Paint by Conran, Linen From Printed and Co

When I started this blog a few years ago, I came from the paint industry and wrote fairly extensively about colour theory – until I searched the web and realised that I was just adding to a plethora of existing blogs about colour. However, today, I am briefly revisiting the wonderful world of paint.

Paint by Conran from 'Kitchen Garden' range

Paint by Conran from the ‘Kitchen Garden’ range

Being a bit of a Conran ‘groupie’ I knew they were working on adding a paint range Paint by Conran to their brand and I’ve just got around to looking at it today. It was launched last year but I’ve not seen much evidence of it around Scotland so I thought I would share the colour chart with you.

Above are some colours from their Kitchen Garden collection. Having just been at a Textiles Scotland ‘Colours Trends Fashion Interiors’ seminar for Autumn Winter 2016/17 I can tell you that ‘Kitchen Garden’ is extremely close to Anne Richie’s predicted colour trend story named ‘Crafted’ especially with the kingfisher blue hues.

Paint by Conran 'Cottage Garden' range

Paint by Conran ‘Cottage Garden’ range

It goes without saying that Conran would include a good selection of blues to the range and Cottage Garden‘ blues manage to look as British as beloved iconic brand Cornishware.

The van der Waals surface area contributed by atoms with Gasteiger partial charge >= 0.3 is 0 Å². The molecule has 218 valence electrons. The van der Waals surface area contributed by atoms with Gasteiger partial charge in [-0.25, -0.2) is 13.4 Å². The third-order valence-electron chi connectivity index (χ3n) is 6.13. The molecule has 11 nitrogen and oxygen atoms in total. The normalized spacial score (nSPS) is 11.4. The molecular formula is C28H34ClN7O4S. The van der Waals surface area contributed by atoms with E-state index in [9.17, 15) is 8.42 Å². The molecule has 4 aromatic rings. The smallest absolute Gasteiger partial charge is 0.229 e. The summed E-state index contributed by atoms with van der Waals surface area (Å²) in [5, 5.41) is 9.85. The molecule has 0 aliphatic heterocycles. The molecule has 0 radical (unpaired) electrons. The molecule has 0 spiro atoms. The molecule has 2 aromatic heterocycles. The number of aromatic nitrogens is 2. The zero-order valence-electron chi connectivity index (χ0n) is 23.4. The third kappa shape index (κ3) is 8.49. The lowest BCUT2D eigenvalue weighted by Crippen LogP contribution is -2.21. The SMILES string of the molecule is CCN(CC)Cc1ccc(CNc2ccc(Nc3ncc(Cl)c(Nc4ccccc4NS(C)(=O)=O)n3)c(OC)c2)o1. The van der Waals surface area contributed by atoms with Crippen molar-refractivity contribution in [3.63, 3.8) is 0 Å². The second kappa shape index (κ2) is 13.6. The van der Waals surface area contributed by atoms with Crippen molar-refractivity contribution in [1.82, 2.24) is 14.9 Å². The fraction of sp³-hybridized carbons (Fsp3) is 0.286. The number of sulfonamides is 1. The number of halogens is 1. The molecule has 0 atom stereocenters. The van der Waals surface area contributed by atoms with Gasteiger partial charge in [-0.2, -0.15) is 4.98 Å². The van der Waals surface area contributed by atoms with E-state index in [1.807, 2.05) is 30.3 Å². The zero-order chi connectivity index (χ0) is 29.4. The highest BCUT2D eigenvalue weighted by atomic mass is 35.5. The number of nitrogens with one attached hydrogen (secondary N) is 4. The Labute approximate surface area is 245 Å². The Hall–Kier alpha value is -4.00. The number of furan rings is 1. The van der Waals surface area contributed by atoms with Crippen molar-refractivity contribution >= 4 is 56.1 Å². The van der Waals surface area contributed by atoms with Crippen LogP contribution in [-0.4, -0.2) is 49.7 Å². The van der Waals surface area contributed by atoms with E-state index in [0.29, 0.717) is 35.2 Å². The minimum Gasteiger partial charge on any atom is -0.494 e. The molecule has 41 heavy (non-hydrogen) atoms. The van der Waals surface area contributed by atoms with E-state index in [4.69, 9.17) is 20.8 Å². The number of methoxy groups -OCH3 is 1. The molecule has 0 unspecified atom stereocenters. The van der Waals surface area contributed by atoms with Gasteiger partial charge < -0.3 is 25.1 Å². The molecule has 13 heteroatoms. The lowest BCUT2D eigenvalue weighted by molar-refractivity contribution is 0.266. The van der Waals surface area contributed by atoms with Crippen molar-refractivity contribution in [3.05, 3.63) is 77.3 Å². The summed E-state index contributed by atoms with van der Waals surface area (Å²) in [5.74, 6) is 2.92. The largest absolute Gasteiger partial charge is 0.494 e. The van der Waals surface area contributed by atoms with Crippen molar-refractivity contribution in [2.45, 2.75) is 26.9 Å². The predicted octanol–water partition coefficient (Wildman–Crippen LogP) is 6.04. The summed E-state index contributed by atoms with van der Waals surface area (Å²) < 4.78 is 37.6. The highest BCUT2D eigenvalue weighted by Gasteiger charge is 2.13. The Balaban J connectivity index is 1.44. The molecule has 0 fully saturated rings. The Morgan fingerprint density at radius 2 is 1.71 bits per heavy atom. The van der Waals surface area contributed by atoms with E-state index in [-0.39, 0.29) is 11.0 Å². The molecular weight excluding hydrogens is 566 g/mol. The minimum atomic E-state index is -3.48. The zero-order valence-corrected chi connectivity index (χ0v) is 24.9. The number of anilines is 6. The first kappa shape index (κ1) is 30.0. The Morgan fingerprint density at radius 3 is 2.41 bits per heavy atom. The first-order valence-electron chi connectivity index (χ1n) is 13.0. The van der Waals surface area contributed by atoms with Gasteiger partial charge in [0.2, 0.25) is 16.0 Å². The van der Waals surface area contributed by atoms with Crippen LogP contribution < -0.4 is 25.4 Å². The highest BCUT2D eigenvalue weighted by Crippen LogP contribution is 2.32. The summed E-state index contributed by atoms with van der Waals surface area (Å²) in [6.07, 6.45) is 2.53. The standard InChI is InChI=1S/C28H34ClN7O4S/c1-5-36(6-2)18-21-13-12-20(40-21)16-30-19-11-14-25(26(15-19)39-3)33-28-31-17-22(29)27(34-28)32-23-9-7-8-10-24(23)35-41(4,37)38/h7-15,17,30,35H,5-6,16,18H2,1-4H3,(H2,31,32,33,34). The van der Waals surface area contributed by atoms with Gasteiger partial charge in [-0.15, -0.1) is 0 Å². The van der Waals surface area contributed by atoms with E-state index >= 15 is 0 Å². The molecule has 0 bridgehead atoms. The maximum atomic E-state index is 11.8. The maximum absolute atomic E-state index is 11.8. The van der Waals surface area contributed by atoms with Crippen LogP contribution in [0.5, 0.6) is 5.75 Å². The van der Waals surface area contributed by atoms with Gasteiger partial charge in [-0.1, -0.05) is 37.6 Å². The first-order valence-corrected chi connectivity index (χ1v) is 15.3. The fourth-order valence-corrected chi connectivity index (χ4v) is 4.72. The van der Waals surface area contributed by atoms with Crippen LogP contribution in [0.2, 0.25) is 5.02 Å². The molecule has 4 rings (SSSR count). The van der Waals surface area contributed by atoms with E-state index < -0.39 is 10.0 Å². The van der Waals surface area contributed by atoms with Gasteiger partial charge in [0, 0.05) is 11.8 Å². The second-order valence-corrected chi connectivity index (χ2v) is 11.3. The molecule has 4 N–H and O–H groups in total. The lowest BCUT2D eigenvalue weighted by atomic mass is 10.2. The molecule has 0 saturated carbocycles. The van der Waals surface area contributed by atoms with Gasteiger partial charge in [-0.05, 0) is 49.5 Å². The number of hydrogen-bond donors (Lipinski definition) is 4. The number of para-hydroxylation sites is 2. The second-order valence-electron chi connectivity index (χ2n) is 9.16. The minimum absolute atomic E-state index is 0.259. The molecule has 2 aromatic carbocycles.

Paint by Conran with Pear Mug by unifiedspace

Paint by Conran with Pear Mug by unifiedspace

My favourite set of colours comes from the Highland‘ range (deep hues pictured above with tonally compatible paler hues below) inspired by ‘swathes of purple heather, rocky outcrops and hardy windblown grasses’. It contains a beautiful soft grey-purple named ‘Sodden Clover’ (third colour swatch below on top left)  an excellent choice for a calm contemporary space.

Paint by Conran with Botanical DNA print on linen from Printed and Co

Paint by Conran with Botanical DNA print on linen from Printed and Co

If you prefer a warmer palette, you may like the Harvest‘ colours, ‘soft and sun- kissed corn colours combined with deep earthy umbers’. Good pale sunlight colours, excellent for welcoming hallways, although it’s the ‘Giant Bamboo’ (bottom left) that I would like to see as a backdrop to some interesting vintage agricultural equipment hanging in a pared down interior.

Paint by Conran with Flying High Mug by unifiedspace

Paint by Conran with Flying High Mug by unifiedspace